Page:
The cutting end of the biopsy punch according to the present invention comprises a first jaw member 13a which may be said to be of female shape in that it is constructed to receive the second jaw member or punch 13b. The bottom of the member 13a is open, and crossed wires 17 are provided to constitute a grid thereby retaining in the member 13a the portion of tissue removed as a specimen by the die or punch member 13b as it penetrates through the tissue into the jaw member 13a. The jaw member or die 13b may be said to be of male shape in that it is complementary to the female jaw number 13a, and it is also preferably of open construction as indicated at 13e. The open construction of both jaw members facilitates cutting and enables tissue adhering thereto to be properly removed at the time when the instrument is cleaned. The hinge 12, which may be of known construction, is capable of guiding the jaw members 13a and 13b in proper cutting relationship to protect the cutting edges thereof.

In the neighborhood of handles 14 and 15 there is provided a known ratchet device 18 whereby the jaw members 13a and 13b are locked in closed position as soon as the specimen has been removed. Thus, the instrument may be laid aside while care is being given to the patient.

Due to the substantially S-shaped construction of the instrument, with the two ends thereof inclined in opposite directions away from the intermediate portion, when the instrument is placed on the surgeons instrument table, the handle will occupy a raised position, whereby the surgeon may readily grasp the instrument without having to feel around and lift it off the surface.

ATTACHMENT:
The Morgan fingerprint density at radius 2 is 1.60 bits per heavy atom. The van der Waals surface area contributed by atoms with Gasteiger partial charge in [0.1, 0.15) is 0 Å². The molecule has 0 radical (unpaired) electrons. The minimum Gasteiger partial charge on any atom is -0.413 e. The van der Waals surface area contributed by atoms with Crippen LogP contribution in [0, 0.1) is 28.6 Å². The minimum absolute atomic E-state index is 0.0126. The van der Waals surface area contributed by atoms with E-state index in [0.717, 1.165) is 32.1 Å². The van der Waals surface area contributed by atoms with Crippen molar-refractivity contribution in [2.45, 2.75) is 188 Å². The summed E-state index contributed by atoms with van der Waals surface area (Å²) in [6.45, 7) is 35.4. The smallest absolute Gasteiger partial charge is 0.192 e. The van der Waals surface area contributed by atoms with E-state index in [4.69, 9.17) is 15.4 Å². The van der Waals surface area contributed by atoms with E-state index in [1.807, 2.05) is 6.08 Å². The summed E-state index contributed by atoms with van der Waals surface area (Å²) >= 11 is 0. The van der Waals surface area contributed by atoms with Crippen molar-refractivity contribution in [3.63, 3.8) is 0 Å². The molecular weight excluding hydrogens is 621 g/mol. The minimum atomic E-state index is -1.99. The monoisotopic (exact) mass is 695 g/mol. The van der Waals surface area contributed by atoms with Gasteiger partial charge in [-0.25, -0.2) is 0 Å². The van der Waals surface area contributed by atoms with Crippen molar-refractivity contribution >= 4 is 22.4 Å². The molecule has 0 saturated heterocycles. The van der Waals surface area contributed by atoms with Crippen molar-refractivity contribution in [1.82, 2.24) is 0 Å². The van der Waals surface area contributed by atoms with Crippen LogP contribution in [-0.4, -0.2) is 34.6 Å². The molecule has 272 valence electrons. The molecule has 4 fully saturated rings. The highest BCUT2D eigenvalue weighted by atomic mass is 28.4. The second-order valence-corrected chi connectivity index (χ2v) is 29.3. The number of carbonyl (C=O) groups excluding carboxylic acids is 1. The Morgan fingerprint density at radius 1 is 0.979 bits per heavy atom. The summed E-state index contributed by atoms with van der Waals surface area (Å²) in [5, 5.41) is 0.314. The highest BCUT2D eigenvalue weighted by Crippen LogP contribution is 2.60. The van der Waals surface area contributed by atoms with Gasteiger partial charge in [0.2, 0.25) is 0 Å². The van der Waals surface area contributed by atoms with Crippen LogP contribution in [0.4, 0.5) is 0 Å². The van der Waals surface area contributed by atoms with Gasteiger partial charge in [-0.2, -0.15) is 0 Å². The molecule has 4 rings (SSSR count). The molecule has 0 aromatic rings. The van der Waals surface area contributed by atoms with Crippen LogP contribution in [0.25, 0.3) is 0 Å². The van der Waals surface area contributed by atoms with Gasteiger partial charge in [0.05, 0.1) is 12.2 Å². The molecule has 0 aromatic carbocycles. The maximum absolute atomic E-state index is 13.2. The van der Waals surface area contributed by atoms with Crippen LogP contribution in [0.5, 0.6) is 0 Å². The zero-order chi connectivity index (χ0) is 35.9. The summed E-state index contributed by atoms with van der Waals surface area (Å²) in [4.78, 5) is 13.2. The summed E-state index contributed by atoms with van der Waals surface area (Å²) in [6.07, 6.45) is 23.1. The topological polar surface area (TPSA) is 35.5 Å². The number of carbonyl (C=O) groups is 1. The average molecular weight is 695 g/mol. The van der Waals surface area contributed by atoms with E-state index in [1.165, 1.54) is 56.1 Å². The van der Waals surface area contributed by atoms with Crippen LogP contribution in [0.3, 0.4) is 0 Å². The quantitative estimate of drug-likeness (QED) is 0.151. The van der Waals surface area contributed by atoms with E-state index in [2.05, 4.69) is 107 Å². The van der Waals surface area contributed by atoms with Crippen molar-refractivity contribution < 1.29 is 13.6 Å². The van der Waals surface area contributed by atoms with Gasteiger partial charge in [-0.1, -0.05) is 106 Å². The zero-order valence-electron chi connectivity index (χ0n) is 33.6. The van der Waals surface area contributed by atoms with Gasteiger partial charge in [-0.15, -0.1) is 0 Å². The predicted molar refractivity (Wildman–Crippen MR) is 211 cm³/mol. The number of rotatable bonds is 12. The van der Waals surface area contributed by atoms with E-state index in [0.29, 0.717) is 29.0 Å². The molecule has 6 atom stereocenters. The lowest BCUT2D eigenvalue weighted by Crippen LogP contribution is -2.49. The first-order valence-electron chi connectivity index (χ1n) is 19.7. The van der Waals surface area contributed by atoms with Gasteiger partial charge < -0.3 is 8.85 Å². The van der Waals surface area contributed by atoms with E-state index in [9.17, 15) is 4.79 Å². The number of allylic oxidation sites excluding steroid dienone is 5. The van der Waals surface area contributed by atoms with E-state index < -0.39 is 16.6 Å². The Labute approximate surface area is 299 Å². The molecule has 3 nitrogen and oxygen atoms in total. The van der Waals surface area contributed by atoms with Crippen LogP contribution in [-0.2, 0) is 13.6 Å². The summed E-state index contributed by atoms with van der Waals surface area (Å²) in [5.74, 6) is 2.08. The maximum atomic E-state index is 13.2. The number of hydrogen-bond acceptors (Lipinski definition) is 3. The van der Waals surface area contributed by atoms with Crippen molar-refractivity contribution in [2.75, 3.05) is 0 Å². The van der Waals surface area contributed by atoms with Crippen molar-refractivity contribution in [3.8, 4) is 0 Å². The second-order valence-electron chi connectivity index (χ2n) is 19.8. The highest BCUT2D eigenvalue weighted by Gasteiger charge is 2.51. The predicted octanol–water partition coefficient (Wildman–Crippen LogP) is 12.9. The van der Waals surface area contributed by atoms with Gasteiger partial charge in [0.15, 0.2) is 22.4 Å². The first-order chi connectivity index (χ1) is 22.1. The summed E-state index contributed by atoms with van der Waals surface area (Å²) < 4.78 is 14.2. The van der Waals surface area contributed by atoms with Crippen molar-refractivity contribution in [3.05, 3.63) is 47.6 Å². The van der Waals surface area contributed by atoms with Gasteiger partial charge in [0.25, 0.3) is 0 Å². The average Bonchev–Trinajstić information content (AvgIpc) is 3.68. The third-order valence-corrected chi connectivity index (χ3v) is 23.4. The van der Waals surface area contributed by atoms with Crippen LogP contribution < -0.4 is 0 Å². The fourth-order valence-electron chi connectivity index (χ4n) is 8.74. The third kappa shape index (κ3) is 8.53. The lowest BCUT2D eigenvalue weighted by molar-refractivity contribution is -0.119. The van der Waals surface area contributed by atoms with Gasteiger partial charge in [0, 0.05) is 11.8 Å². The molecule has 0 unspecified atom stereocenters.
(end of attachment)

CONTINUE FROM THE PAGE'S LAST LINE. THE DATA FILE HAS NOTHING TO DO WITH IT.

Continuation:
The biopsy punch according to the present invention is not limited to the embodiment shown by way of example. The invention includes all modifications and variations thereof falling within the scope of the appended claims.

What is claimed is:

l. A biopsy punch comprising a pair of elongated mutually hinged members extending in a common plane containing a hinge, inter-engaging jaw members having complementarily shaped male and female portions integral with said elongated members extending therefrom and inclined outwardly from said common plane to one side thereof, and an actuating handle integral with each elongated member and extending therefrom to the other side of said common plane.